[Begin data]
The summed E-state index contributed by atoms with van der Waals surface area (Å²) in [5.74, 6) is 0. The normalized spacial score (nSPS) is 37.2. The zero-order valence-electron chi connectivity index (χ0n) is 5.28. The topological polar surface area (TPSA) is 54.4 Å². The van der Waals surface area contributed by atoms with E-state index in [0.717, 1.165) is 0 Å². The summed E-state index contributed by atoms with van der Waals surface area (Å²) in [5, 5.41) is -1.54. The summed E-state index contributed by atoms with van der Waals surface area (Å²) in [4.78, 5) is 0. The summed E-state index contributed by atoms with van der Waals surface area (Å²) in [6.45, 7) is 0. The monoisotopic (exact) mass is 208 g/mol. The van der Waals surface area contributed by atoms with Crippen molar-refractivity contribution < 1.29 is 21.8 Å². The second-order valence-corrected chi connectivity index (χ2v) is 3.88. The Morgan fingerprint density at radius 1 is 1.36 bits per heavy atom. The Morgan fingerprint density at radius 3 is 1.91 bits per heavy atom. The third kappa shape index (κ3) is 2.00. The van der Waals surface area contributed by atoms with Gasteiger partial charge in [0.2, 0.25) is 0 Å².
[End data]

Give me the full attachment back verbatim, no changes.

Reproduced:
The summed E-state index contributed by atoms with van der Waals surface area (Å²) in [5.74, 6) is 0. The normalized spacial score (nSPS) is 37.2. The zero-order valence-electron chi connectivity index (χ0n) is 5.28. The topological polar surface area (TPSA) is 54.4 Å². The van der Waals surface area contributed by atoms with E-state index in [0.717, 1.165) is 0 Å². The summed E-state index contributed by atoms with van der Waals surface area (Å²) in [5, 5.41) is -1.54. The summed E-state index contributed by atoms with van der Waals surface area (Å²) in [4.78, 5) is 0. The summed E-state index contributed by atoms with van der Waals surface area (Å²) in [6.45, 7) is 0. The monoisotopic (exact) mass is 208 g/mol. The van der Waals surface area contributed by atoms with Crippen molar-refractivity contribution < 1.29 is 21.8 Å². The second-order valence-corrected chi connectivity index (χ2v) is 3.88. The Morgan fingerprint density at radius 1 is 1.36 bits per heavy atom. The Morgan fingerprint density at radius 3 is 1.91 bits per heavy atom. The third kappa shape index (κ3) is 2.00. The van der Waals surface area contributed by atoms with Gasteiger partial charge in [0.2, 0.25) is 0 Å².